Title: Unhoused Black Lives Matter: Residents at Burke and Gompers Parks Evicted without Alternatives
Authors: Abby X, Lex
Date: August 23, 2021
Source: https://washingtonrevolutionary.wordpress.com/2021/08/23/unhoused-black-lives-matter-residents-at-burke-and-gompers-parks-evicted-without-alternatives/

On Sunday and Monday, Aug. 15th and 16th, activists assisted a community of about 15 unhoused residents living at Burke and Gomper’s Parks to relocate after displacement by US Park Police and The National Park Service (NPS). The well-established encampment of largely Black community members was forced to move despite ANC Commissioner Alex Bailey’s consistent requests for extra time as she moved the unhoused residents through the housing voucher process.

Last month, The Washington Revolutionary reported on the minor victory at Burke and Gomper’s with a stay of the impending eviction in July. But unhoused residents and allies, like Bailey and abolitionist groups, Remora House and Ward 2 Mutual Aid, continued to advocate vocally to Ward 2 Councilmember Brooke Pinto and the NPS to cease the process entirely. However, by August, the story from Park Police and NPS had changed, as residents learned the eviction would then be carried out the second week of August.

According to a post made on Commissioner Bailey’s Twitter account on August 14th, the eviction was supported by NPS and Councilmember Pinto. “I was told directly by the Park Police that DMHHS and my council member were in favor of the plan to remove people from Burke Park. That this eviction was happening at the behest of my government and elected rep,” the tweet states. Bailey quote-tweets a “response to the planned National Park Service closure of Burke and Gomper’s park” which states summarily:

“We have seen the number of tents pop up around the city especially in Ward 2 and I am steadfast in my commitment to move neighbors into shelter and housing…I’ve called on DMHHS to move quickly to get residents into housing.”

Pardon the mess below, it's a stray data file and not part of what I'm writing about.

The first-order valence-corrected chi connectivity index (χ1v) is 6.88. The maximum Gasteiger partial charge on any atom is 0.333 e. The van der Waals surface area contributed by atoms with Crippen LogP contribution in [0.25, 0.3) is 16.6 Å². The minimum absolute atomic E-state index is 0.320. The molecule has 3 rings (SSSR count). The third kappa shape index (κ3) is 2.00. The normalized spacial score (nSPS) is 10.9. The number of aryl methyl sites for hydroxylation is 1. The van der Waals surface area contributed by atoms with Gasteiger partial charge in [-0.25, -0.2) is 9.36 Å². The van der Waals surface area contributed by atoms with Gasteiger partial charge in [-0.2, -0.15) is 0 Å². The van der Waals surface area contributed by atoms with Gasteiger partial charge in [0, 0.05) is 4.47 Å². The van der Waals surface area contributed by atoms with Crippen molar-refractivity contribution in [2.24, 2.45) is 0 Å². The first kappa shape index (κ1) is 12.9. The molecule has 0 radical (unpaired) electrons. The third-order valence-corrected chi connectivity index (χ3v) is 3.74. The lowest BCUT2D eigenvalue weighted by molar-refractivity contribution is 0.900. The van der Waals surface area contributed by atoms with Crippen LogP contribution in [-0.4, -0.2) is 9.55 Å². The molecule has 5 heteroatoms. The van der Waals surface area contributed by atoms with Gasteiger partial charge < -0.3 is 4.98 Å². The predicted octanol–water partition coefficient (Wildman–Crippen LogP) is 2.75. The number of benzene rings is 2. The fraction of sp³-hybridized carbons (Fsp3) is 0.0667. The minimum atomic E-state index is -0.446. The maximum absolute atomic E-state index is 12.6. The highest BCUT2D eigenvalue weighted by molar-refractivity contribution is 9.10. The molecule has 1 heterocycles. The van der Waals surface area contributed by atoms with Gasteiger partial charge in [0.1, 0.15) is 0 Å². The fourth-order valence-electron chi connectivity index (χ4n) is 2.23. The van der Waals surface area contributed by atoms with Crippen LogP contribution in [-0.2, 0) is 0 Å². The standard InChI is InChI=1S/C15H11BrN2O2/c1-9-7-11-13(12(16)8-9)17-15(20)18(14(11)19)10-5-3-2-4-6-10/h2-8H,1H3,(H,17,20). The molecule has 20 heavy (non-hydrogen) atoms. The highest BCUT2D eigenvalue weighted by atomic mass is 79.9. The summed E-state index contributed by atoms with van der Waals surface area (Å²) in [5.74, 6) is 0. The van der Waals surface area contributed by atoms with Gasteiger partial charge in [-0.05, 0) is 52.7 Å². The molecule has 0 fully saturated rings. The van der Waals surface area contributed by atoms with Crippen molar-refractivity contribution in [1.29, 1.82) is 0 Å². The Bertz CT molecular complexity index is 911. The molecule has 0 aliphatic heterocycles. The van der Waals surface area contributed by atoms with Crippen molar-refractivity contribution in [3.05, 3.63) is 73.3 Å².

However, these remarks have proven to be simply untrue. According to local activists and advocates in Ward 2, much of August 15th and 16th was spent finding temporary areas in parks and safe spaces for the now ousted unhoused residence. Plans for “quick” housing remained unknown and those in Burke and Gomper’s park remain on the streets.

One Ward 2 activist who has been consistently working with the Burke/Gompers community shared with The Washington Revolutionary, “most of the folks I talked to had no real idea of where they were going to go. A few of the folks who showed up to help tried to identify a few options, but people were basically moving all of their possessions without having the opportunity to check it out and make a real decision – a pretty important process in how most people move.”

The engagement was rushed and left many of the residents and their allies without much information or options on how and where to move. There was little time to “[plan] it out” and practical actions like “location visits” were not possible, the Ward 2 abolitionist explained.

While many were able to move their tent and belongings despite the threat of police presence, according to organizers on the ground, some had their possessions stolen by the DowntownDC Business Improvement District (BID), a non-profit which wrestles for policies that support businesses, often prioritizing property and profit over life. The DowntownDC BID removed remaining tents even though residents were promised more time to reclaim them by NPS.

This engagement is one of several to occur. Earlier in the month, we reported on the fencing off of an encampment near Union Station. As the eviction moratorium nears a possible close, and many who work in the DC area with antagonistic attitudes towards the unhoused return to the city, more full engagements are something abolitionists must be concerned about. DC has over a dozen small “federal parks”. The federal/city divide in DC puts many unhoused residents at risk of possible intervention by federal or Park Police. Because this land is considered federal property, surrounding constituents have little choice in how to protect their unhoused neighbors, and even supportive elected officials can have their hands tied.

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